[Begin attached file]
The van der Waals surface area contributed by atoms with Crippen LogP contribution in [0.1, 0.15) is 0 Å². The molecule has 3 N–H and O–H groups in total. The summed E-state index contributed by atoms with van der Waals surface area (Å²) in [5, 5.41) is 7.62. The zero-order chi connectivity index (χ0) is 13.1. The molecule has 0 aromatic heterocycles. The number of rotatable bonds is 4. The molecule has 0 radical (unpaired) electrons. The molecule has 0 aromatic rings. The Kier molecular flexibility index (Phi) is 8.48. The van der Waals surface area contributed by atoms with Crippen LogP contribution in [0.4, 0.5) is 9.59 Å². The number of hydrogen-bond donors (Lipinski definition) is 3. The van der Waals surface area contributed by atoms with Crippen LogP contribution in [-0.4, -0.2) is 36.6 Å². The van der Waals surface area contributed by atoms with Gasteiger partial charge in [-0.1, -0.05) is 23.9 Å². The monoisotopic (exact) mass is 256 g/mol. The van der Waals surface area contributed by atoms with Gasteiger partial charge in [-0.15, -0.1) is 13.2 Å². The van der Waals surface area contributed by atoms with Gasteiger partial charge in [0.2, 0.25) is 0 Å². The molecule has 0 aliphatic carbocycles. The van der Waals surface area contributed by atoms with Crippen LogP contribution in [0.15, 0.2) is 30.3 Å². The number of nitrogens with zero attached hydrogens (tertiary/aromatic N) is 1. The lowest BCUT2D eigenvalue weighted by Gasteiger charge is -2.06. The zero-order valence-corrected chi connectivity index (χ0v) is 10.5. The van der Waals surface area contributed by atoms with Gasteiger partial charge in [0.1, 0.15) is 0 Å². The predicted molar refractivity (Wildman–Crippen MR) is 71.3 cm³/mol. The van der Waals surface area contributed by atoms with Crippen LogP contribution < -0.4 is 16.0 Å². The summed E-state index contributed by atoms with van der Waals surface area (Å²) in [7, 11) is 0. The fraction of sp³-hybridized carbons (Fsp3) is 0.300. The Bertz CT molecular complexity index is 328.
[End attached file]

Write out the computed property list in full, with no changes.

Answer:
The van der Waals surface area contributed by atoms with Crippen LogP contribution in [0.1, 0.15) is 0 Å². The molecule has 3 N–H and O–H groups in total. The summed E-state index contributed by atoms with van der Waals surface area (Å²) in [5, 5.41) is 7.62. The zero-order chi connectivity index (χ0) is 13.1. The molecule has 0 aromatic heterocycles. The number of rotatable bonds is 4. The molecule has 0 radical (unpaired) electrons. The molecule has 0 aromatic rings. The Kier molecular flexibility index (Phi) is 8.48. The van der Waals surface area contributed by atoms with Crippen LogP contribution in [0.4, 0.5) is 9.59 Å². The number of hydrogen-bond donors (Lipinski definition) is 3. The van der Waals surface area contributed by atoms with Crippen LogP contribution in [-0.4, -0.2) is 36.6 Å². The van der Waals surface area contributed by atoms with Gasteiger partial charge in [-0.1, -0.05) is 23.9 Å². The monoisotopic (exact) mass is 256 g/mol. The van der Waals surface area contributed by atoms with Gasteiger partial charge in [-0.15, -0.1) is 13.2 Å². The van der Waals surface area contributed by atoms with Gasteiger partial charge in [0.2, 0.25) is 0 Å². The molecule has 0 aliphatic carbocycles. The van der Waals surface area contributed by atoms with Crippen LogP contribution in [0.15, 0.2) is 30.3 Å². The number of nitrogens with zero attached hydrogens (tertiary/aromatic N) is 1. The lowest BCUT2D eigenvalue weighted by Gasteiger charge is -2.06. The zero-order valence-corrected chi connectivity index (χ0v) is 10.5. The van der Waals surface area contributed by atoms with Gasteiger partial charge in [0.1, 0.15) is 0 Å². The predicted molar refractivity (Wildman–Crippen MR) is 71.3 cm³/mol. The van der Waals surface area contributed by atoms with Crippen LogP contribution < -0.4 is 16.0 Å². The summed E-state index contributed by atoms with van der Waals surface area (Å²) in [7, 11) is 0. The fraction of sp³-hybridized carbons (Fsp3) is 0.300. The Bertz CT molecular complexity index is 328.